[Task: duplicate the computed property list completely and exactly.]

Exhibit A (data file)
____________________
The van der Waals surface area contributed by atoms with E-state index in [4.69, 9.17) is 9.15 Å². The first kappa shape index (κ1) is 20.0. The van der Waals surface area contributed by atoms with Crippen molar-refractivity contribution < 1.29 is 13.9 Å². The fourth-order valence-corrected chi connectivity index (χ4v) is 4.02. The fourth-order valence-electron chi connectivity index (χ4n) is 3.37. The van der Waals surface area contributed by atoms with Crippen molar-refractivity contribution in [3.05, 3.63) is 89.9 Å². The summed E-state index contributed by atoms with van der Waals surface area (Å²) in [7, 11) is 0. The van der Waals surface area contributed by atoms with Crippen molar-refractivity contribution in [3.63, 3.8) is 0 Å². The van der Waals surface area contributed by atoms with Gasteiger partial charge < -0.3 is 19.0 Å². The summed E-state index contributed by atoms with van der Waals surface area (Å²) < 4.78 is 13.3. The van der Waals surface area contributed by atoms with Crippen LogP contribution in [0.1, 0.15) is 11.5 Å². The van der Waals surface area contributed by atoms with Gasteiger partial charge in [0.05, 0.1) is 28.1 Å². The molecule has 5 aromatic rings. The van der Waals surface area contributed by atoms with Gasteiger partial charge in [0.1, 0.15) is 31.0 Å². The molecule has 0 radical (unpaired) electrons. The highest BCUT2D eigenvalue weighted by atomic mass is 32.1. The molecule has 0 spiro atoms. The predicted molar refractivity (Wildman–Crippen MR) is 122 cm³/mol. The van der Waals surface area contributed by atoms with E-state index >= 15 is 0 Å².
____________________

The van der Waals surface area contributed by atoms with E-state index in [4.69, 9.17) is 9.15 Å². The first kappa shape index (κ1) is 20.0. The van der Waals surface area contributed by atoms with Crippen molar-refractivity contribution < 1.29 is 13.9 Å². The fourth-order valence-corrected chi connectivity index (χ4v) is 4.02. The fourth-order valence-electron chi connectivity index (χ4n) is 3.37. The van der Waals surface area contributed by atoms with Crippen molar-refractivity contribution in [3.05, 3.63) is 89.9 Å². The summed E-state index contributed by atoms with van der Waals surface area (Å²) in [7, 11) is 0. The van der Waals surface area contributed by atoms with Crippen molar-refractivity contribution in [3.63, 3.8) is 0 Å². The van der Waals surface area contributed by atoms with Gasteiger partial charge < -0.3 is 19.0 Å². The summed E-state index contributed by atoms with van der Waals surface area (Å²) < 4.78 is 13.3. The van der Waals surface area contributed by atoms with Crippen LogP contribution in [0.1, 0.15) is 11.5 Å². The van der Waals surface area contributed by atoms with Gasteiger partial charge in [0.05, 0.1) is 28.1 Å². The molecule has 5 aromatic rings. The van der Waals surface area contributed by atoms with Gasteiger partial charge in [0.1, 0.15) is 31.0 Å². The molecule has 0 radical (unpaired) electrons. The highest BCUT2D eigenvalue weighted by atomic mass is 32.1. The molecule has 0 spiro atoms. The predicted molar refractivity (Wildman–Crippen MR) is 122 cm³/mol. The van der Waals surface area contributed by atoms with E-state index >= 15 is 0 Å².